Tag Archives: #byeTEDxMan

A Fond Farewell to TEDxManhattan

By Brittany Barton for Change Food

November 4, 2015

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Five years. 90 speakers. 7.2 million YouTube views. 494 viewing parties. 8 million people impacted. TEDxManhattan “Changing the Way We Eat” resonated across the world and made great strides for an improved food system. The five influential one-day events held from 2011 to 2015 were a nationally-recognized brand and a sought-after platform for individuals and organizations doing innovative work in sustainable food and farming. It provided innovators with an opportunity to raise their profile and reach far beyond their existing audiences. TEDxManhattan has had a significant impact, acting as a catalyst for new opportunities, spurring media coverage of new projects and leading to dynamic partnerships.

After five years of significant successes, TEDxManhattan has officially retired and we bid it a fond farewell. The impact of each event will live on in the projects, collaborations and new events made possible by TEDxManhattan.

We wanted to take an opportunity to thank and honor all of the speakers, participants, viewing party organizers, sponsors, volunteers and all those who attended the event. TEDxManhattan was all of us combined.


THE CONNECTIONS

More than anything, TEDxManhattan was about the people. It was about the connections, collaborations and friendships the events made possible. The selected speakers were given an opportunity to present their project or idea to a captive audience and each person walked away with a community of champions ready to support them.

And for some it completely changed their lives. Some speakers were new to the food movement and had never been exposed to such a receptive audience. Veteran food activists were ready and willing to lend their expertise. Below we’ve highlighted only a few of the incredible partnerships made possible by TEDxManhattan.

Audience member Susan Haar organized the Harvard Food Law Conference that has led to students organizing regionally and in other groups. She says, “I really want to say it never would have happened without (Diane Hatz) and TEDxManhattan. In one day you completely woke me up to the possibility of changing the food system and the urgency to do so.” The Harvard conference energized everyone in attendance and next steps proposed by students are already in the works – including a website, an alumni network, sharing of administrative resources for starting a student food law society, sharing of ideas for topics of student notes, cross-network projects, and an annual meeting.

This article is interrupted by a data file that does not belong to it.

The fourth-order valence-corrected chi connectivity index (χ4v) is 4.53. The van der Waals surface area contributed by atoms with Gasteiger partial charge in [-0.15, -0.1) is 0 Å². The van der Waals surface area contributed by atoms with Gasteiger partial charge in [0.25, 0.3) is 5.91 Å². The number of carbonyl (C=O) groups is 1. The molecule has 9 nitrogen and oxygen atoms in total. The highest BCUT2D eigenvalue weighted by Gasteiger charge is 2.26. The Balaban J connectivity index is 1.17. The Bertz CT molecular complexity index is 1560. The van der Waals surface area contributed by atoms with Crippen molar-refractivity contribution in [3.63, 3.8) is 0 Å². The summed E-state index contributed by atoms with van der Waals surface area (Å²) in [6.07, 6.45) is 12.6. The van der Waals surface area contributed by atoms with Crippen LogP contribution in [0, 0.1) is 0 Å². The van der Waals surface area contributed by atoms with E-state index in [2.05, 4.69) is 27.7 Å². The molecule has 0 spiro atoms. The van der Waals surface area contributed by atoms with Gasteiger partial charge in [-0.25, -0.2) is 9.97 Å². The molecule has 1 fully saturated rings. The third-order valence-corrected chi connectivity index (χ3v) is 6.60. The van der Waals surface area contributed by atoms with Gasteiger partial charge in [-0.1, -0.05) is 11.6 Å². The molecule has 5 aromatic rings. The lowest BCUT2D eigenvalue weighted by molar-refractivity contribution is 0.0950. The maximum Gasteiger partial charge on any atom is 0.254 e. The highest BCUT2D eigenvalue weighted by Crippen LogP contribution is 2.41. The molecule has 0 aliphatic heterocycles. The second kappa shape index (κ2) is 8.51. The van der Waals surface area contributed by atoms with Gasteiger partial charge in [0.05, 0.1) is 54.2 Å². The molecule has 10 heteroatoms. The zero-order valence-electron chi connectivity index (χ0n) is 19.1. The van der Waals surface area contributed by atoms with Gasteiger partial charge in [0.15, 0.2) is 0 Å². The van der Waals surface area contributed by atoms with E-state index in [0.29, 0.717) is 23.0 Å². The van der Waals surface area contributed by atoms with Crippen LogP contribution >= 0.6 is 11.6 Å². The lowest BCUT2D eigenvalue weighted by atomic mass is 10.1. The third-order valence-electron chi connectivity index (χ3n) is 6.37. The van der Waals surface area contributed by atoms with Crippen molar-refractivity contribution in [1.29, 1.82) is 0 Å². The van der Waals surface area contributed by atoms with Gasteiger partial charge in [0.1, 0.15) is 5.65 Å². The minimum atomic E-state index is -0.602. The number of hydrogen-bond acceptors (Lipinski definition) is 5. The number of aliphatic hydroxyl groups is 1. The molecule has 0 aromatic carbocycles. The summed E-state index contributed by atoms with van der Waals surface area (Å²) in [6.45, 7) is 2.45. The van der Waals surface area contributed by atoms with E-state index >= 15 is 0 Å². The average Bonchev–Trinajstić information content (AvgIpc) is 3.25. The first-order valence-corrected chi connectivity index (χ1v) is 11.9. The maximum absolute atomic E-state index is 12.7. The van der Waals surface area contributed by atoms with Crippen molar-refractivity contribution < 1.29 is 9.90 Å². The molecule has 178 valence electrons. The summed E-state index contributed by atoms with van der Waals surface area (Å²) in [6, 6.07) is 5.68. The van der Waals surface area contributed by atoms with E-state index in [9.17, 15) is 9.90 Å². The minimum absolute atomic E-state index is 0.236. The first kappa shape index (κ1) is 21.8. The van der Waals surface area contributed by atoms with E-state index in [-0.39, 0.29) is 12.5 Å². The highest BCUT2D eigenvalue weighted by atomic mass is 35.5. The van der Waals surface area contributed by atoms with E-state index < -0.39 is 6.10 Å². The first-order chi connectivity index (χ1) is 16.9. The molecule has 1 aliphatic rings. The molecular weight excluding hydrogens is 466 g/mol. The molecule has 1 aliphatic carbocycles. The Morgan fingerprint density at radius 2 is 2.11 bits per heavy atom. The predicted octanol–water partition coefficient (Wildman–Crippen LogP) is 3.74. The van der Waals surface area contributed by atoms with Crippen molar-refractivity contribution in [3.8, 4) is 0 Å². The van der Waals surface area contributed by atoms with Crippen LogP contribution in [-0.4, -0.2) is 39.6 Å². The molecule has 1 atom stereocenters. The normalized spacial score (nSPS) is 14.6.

Susan was introduced to 2015 TEDxManhattan speaker, Michele Merkel, Co-director of Food & Water Justice and invited her to be the keynote speaker for the Harvard Food Law Conference. It gave Michele’s justice program great exposure and also a view into the future of the legal efforts in the food movement.

Michele’s 2015 TEDxManhattan talk, “Using the legal system to fight factory farms” spurred a Food & Water Watch alert, and over 13,000 people took action against the EPA, asking them to reinstate the rule to create an inventory of CAFOs. This occurred within days of her video release.  Continue reading

A Last Hurrah for TEDxManhattan

by Kelly Mertz for Change Food
September 29, 2015

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In today’s digital age, it is easier than ever to learn about any topic that peaks your interest. Thanks to dedicated, passionate professionals like our very own Change Food Founder, Diane Hatz, series like TEDxManhattan make educating ourselves all the more accessible. You may have heard of TED Talks – educational lectures featuring experts on just about anything, with the goal of sparking insightful conversations. They’ve gained popularity in recent years, self-describing themselves as “Ideas Worth Sharing.” TEDx events are TED sponsored, but independently organized, and can feature live speakers and pre-recorded TED Talk videos alike.

Beginning in 2011, TEDxManhattan “Changing the Way We Eat” hosted speakers from around the world on topics ranging from hunger, to sustainable farming initiatives, to gastronomy and to the connection between art and food, and beyond. Word spread, and between 2011 and 2015, TEDxManhattan just kept growing– from an initial 50 viewing parties in its inaugural year to over 170 in 2015. Furthermore, its reach was able to expand past the stage, eventually including events like tours of farms in Upstate New York and cooking classes for children in New York City. Ken Cook, founder and president of the Environmental Group, put it this way: “This institution, TEDxManhattan, has changed the food movement.” Continue reading